July 2, 2011 in Nation/World

Moroccans say yes to reform constitution

Some pro-democracy activists skeptical
Paul Schemm Associated Press
 
Associated Press photo

Morocco’s King Mohammed VI casts his vote in a polling station in Rabat, Morocco, on Friday. The country voted on whether to adopt a new constitution.
(Full-size photo)

RABAT, Morocco – Moroccans on Friday overwhelmingly approved a new constitution their king says will bring the country much-needed democratic reform, the Interior Ministry announced.

The preliminary results showed a 98.94 percent approval rating and 72.56 percent turnout and appeared to indicate strong belief by Moroccans in the king’s promises of reform just months after hundreds of thousands marched throughout the North African country calling for more democracy.

The huge turnout Friday announced by the government was in stark contrast to the 37 percent that voted in 2007 parliamentary elections, and evoked some skepticism among pro-democracy activists.

“Now we have become a banana monarchy,” said Elaabadila Chbihna of the pro-democracy February 20 movement, whose demonstrations over past months sparked King Mohammed VI’s decision to amend the constitution. “I am very skeptical; by 2 p.m. very few people had been to the polling stations.”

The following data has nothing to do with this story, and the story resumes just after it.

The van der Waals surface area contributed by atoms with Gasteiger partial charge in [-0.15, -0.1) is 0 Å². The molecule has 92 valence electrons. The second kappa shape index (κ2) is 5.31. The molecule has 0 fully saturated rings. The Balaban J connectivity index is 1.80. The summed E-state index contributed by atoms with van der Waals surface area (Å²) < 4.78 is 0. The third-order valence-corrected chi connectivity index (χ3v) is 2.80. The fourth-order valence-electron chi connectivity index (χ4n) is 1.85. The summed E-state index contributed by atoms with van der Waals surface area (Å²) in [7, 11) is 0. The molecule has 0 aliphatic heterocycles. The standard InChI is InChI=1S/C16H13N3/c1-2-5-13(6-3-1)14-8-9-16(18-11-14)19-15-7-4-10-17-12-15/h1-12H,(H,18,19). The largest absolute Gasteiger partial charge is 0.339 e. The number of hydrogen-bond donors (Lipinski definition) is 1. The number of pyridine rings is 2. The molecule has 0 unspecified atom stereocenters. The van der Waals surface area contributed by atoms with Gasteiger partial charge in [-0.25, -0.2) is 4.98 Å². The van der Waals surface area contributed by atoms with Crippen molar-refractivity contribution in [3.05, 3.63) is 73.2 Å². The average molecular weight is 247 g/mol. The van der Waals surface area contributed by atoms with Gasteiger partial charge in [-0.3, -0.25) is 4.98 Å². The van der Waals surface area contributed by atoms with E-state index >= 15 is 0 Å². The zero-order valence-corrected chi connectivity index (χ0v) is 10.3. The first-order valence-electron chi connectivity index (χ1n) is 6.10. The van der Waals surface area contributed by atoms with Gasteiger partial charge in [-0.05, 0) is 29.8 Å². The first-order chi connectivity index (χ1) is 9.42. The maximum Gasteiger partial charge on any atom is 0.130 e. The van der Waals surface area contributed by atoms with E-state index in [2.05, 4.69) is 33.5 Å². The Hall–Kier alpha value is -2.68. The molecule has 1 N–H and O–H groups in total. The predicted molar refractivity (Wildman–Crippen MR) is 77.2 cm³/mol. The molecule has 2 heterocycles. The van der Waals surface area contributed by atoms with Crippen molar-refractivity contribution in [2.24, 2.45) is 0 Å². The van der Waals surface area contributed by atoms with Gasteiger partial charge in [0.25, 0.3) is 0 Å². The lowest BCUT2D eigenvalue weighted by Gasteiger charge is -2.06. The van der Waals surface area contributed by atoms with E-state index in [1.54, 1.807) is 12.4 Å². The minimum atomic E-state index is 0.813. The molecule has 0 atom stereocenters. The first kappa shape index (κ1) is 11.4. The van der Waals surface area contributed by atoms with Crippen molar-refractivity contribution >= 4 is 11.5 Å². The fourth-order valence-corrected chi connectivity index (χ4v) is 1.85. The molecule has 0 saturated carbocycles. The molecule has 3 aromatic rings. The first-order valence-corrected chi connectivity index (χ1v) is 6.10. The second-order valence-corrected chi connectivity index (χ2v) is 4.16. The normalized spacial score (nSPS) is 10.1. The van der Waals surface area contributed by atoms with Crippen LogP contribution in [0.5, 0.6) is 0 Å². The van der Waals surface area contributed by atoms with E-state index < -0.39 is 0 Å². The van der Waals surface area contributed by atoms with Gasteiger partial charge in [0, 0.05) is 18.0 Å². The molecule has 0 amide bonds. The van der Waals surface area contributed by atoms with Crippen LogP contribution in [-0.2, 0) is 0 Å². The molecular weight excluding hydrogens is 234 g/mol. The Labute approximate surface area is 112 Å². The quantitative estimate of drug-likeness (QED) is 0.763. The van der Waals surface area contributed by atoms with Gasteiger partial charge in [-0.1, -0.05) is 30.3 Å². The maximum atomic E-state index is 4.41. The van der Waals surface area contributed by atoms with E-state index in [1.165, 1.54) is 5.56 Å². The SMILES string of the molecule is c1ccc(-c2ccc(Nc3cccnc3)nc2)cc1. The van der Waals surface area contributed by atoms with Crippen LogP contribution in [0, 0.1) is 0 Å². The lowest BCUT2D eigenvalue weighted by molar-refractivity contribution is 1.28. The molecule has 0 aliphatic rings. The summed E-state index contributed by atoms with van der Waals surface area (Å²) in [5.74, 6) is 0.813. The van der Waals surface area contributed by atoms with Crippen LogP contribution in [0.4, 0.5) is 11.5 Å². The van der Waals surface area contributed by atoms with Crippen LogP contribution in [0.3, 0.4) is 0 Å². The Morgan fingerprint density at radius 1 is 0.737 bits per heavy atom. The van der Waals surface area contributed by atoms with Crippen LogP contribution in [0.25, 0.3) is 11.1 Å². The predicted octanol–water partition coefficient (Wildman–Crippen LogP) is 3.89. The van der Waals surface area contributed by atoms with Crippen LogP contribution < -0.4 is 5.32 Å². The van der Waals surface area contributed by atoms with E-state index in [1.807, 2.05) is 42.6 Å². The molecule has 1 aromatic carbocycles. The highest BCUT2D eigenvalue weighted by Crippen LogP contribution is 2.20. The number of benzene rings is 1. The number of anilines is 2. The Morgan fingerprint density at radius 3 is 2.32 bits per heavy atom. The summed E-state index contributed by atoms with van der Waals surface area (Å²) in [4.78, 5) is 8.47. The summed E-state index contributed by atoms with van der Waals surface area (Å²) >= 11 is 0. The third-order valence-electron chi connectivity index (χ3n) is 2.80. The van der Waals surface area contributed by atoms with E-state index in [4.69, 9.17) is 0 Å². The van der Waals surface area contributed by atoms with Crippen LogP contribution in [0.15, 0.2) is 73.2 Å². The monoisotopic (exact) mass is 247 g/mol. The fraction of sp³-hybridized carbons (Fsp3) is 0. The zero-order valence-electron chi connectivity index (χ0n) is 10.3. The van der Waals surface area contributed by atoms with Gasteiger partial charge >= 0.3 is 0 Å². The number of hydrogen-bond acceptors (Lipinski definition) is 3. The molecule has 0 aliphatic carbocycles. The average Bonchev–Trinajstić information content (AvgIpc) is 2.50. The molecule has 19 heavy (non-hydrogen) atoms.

The amended constitution gives more power to the parliament and the prime minister and guarantees the independence of the judiciary, while still leaving control in the hands of the king.

The February 20 movement had called for a boycott, saying the new constitution was drawn up without consulting the public and was little more than democratic window dressing on a monarchy that continues to be absolute.

In Washington, a State Department spokesman said that the United States welcomed the peaceful conduct of the referendum during a period of profound change for Morocco.

Morocco, like the rest of the Middle East, was swept by pro-democracy demonstrations protesting a lack of freedoms, weak economy and political corruption.

Yet even as the government and many politicians were despised, the king remained popular and for now seems to have managed the widespread disaffection by presenting a new constitution that guarantees the rights of women and minorities, and increases the powers of the parliament and judiciary, ostensibly at the expense of his own.

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